MSc in International Economics, Banking and Finance
The MSc in International Economics, Banking and Finance provides a rigorous training in modern economic and financial methods as they are applied to monetary, banking, financial and international economic problems in the real world.
Why study the MSc in International Economics, Banking and Finance?
The programme is designed for recent graduates with solid quantitative skills, who want to specialise in the money and banking field. It is also of interest to those who graduated less recently and who are currently working in a financial institution or other private or public sector body, such as a central bank or national treasury.
The challenging mixture of theoretical and applied elements will equip you for a responsible post in the financial and commercial worlds.
About the MSc in International Economics, Banking and Finance programme
This programme was one of the first finance oriented degrees to be offered in the UK and Cardiff Business School has over 20 years of experience in producing first class graduates from the programme.
- prepares students to work as analysts in the banking and financial industry
- exposes students who do not necessarily have an undergraduate specialism in economics to the 'big picture' of the macroeconomy, monetary policy and the international economy, in which the banking and financial sector operates
- trains students in the tools of analysis used to understand banking behaviour, decision making under uncertainty and risk management
Benefits of studying the MSc in International Economics, Banking and Finance
- Graduates have a good employment rate with alumni working in the European Commission, Eurobank, Bank of England and Chinese financial institutions amongst many others
- Candidates make extensive use of the Business School's Trading Room as part of the programme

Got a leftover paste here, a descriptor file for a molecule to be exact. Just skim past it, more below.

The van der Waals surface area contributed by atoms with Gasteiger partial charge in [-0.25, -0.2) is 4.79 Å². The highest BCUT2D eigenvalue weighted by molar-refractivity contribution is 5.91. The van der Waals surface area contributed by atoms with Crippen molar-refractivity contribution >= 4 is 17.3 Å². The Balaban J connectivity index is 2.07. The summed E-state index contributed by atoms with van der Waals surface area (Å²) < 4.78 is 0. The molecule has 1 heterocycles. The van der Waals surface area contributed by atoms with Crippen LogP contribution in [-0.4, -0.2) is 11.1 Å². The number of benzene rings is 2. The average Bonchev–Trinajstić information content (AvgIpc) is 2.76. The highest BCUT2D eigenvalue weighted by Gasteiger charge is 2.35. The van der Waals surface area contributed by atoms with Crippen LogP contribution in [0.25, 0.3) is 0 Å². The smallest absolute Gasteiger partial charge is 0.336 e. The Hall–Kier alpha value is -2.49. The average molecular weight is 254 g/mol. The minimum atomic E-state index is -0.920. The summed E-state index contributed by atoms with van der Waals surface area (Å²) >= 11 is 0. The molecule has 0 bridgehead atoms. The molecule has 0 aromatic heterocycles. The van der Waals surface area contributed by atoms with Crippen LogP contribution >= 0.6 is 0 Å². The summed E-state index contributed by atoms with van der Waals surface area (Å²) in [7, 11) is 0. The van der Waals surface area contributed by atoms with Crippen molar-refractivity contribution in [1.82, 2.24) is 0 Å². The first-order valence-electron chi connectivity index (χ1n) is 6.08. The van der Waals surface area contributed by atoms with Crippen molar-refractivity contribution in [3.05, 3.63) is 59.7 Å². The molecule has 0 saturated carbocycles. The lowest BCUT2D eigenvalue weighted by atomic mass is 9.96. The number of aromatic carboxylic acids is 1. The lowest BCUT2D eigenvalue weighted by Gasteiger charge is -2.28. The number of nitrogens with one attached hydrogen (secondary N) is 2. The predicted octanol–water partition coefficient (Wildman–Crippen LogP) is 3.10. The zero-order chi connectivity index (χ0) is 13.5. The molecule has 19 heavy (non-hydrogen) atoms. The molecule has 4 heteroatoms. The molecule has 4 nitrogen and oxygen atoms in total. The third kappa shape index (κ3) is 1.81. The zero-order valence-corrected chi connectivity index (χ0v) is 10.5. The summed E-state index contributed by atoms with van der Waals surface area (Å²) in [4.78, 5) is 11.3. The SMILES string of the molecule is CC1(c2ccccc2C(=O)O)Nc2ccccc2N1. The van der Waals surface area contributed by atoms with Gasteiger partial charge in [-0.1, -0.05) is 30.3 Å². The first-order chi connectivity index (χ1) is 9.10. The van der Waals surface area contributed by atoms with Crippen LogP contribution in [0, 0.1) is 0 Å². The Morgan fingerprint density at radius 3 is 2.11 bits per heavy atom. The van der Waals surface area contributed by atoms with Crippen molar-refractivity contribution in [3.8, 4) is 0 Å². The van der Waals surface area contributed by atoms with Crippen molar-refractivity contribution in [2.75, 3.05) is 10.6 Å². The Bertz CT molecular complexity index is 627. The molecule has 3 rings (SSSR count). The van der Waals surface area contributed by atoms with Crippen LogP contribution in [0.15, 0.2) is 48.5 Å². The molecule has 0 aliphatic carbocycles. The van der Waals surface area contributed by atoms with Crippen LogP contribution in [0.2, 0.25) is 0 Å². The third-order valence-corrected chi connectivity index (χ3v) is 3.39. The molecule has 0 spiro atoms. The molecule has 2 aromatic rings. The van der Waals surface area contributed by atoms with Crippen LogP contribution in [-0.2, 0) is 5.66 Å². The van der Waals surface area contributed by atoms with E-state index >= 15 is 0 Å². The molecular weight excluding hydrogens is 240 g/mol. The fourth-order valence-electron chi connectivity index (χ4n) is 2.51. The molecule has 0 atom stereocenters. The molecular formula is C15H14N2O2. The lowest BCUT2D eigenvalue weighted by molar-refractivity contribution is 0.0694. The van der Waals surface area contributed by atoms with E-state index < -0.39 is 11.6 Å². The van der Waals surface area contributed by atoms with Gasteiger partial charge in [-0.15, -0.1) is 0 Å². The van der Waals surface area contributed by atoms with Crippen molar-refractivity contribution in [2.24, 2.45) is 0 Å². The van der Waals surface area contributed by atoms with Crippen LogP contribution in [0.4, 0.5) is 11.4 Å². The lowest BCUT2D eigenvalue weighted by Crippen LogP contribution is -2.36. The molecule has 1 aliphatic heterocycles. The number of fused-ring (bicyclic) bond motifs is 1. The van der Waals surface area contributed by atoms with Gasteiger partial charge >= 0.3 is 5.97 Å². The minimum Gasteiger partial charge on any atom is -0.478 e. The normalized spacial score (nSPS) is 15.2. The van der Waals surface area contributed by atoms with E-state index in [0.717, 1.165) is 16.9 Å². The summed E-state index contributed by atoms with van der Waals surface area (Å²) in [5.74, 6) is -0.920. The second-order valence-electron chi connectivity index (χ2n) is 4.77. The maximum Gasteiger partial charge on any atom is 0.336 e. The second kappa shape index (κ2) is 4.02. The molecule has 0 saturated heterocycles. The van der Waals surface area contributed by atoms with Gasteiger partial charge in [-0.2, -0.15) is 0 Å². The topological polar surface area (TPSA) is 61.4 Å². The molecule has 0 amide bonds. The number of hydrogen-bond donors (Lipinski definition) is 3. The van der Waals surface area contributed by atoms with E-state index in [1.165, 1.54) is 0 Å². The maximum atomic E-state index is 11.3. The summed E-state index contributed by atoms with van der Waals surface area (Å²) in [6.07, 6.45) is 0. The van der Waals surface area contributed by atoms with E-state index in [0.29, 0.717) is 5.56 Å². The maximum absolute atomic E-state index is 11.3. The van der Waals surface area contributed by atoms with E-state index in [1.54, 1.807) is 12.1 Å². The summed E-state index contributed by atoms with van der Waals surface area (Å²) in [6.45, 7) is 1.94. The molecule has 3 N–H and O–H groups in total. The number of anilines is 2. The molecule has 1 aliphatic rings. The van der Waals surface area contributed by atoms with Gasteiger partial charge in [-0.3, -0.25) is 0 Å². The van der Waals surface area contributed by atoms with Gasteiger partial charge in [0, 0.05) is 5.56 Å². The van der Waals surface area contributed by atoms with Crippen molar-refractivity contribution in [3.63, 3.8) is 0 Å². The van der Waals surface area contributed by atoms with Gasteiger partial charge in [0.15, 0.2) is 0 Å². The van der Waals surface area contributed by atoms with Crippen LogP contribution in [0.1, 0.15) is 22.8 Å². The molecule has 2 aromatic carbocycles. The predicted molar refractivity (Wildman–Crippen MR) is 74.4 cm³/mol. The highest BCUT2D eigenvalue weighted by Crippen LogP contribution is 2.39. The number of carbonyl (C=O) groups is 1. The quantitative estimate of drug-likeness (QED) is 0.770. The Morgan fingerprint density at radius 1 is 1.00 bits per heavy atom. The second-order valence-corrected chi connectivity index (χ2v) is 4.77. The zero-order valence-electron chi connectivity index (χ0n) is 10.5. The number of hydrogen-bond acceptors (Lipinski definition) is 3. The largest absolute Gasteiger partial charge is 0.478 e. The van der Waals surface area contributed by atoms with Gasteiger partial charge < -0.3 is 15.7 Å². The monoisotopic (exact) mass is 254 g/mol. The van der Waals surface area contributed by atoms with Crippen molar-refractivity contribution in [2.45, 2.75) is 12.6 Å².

- Students benefit from a residential workshop in Gregynog Hall, to prepare them fully for the dissertation phase
- The programme features faculty who are leading experts in their field, with seminars given by both academics and industry experts
- The programme is designed for students both from developed and developing countries. Approximately 50% of the cohort have significant work experience in the financial industry, creating a diverse experience
A Residential Programme
A residential programme is provided as an integral element of the programme, with no additional charge. Students spend three days at Gregynog Hall, a converted stately home in Mid-Wales. During the trip, guest lecturers give insights into their business experiences and a series of case-based practical sessions give students the opportunity to practice their negotiating and conflict resolution skills.
Students follow four core modules in the first semester and three core modules and one elective module in the second semester.
- Microeconomics: Economics of Uncertainty
- Principles of Finance
- Quantitative Methods
- International Banking
- Issues in Money and Banking
- Principles of Money and Banking
and one optional module from
- Development Finance
- Economic Forecasting
- International Finance
- International Trade
- Investment and Electronic Trading
- Marketing of Financial Services
Students must achieve a satisfactory standard in assessed work and examinations covering the taught component in order to move on to the dissertation stage.
This requires students to produce a 15,000 - 20,000 word dissertation.
Graduates from this degree have gone on to work as bank risk managers, financial analysts, central bankers, bank regulators and to undertake further research at PhD level.
We require at least an upper second class Honours degree or equivalent
Tuition fees: £6,345 (UK/EU), £16,470 (Rest of the world)
About the School
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